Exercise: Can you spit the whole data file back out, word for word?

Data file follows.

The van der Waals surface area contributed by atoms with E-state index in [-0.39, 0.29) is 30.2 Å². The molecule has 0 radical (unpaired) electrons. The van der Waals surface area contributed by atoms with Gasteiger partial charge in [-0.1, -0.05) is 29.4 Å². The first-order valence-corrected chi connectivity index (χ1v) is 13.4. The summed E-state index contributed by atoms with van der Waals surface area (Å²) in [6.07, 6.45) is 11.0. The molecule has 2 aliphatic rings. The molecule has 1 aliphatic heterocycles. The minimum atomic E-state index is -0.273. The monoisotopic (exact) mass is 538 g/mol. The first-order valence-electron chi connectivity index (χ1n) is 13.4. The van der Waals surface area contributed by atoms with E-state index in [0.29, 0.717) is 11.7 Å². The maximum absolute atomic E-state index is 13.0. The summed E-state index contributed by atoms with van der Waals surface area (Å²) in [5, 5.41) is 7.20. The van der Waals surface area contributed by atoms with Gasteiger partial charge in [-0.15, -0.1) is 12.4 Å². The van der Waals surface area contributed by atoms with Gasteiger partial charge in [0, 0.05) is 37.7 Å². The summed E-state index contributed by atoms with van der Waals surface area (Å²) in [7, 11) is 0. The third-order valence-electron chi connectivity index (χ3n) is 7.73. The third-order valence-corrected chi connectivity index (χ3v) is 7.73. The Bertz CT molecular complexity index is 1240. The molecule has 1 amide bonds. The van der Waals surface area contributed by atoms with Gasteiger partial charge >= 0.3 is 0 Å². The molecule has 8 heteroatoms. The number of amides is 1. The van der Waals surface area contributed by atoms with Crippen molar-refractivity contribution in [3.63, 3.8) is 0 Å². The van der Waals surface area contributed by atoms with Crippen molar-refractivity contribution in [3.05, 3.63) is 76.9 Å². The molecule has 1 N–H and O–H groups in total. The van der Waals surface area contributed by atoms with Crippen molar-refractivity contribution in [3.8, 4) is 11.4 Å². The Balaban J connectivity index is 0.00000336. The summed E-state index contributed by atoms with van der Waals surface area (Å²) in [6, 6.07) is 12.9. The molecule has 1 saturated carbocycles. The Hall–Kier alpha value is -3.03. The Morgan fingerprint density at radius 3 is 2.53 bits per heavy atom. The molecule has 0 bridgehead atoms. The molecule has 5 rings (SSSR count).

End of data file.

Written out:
The van der Waals surface area contributed by atoms with E-state index in [-0.39, 0.29) is 30.2 Å². The molecule has 0 radical (unpaired) electrons. The van der Waals surface area contributed by atoms with Gasteiger partial charge in [-0.1, -0.05) is 29.4 Å². The first-order valence-corrected chi connectivity index (χ1v) is 13.4. The summed E-state index contributed by atoms with van der Waals surface area (Å²) in [6.07, 6.45) is 11.0. The molecule has 2 aliphatic rings. The molecule has 1 aliphatic heterocycles. The minimum atomic E-state index is -0.273. The monoisotopic (exact) mass is 538 g/mol. The first-order valence-electron chi connectivity index (χ1n) is 13.4. The van der Waals surface area contributed by atoms with E-state index in [0.29, 0.717) is 11.7 Å². The maximum absolute atomic E-state index is 13.0. The summed E-state index contributed by atoms with van der Waals surface area (Å²) in [5, 5.41) is 7.20. The van der Waals surface area contributed by atoms with Gasteiger partial charge in [-0.15, -0.1) is 12.4 Å². The van der Waals surface area contributed by atoms with Gasteiger partial charge in [0, 0.05) is 37.7 Å². The summed E-state index contributed by atoms with van der Waals surface area (Å²) in [7, 11) is 0. The third-order valence-electron chi connectivity index (χ3n) is 7.73. The third-order valence-corrected chi connectivity index (χ3v) is 7.73. The Bertz CT molecular complexity index is 1240. The molecule has 1 amide bonds. The van der Waals surface area contributed by atoms with Gasteiger partial charge >= 0.3 is 0 Å². The molecule has 8 heteroatoms. The number of amides is 1. The van der Waals surface area contributed by atoms with Crippen molar-refractivity contribution in [3.63, 3.8) is 0 Å². The van der Waals surface area contributed by atoms with Crippen molar-refractivity contribution in [3.05, 3.63) is 76.9 Å². The molecule has 1 N–H and O–H groups in total. The van der Waals surface area contributed by atoms with Crippen molar-refractivity contribution in [3.8, 4) is 11.4 Å². The Balaban J connectivity index is 0.00000336. The summed E-state index contributed by atoms with van der Waals surface area (Å²) in [6, 6.07) is 12.9. The molecule has 1 saturated carbocycles. The Hall–Kier alpha value is -3.03. The Morgan fingerprint density at radius 3 is 2.53 bits per heavy atom. The molecule has 0 bridgehead atoms. The molecule has 5 rings (SSSR count).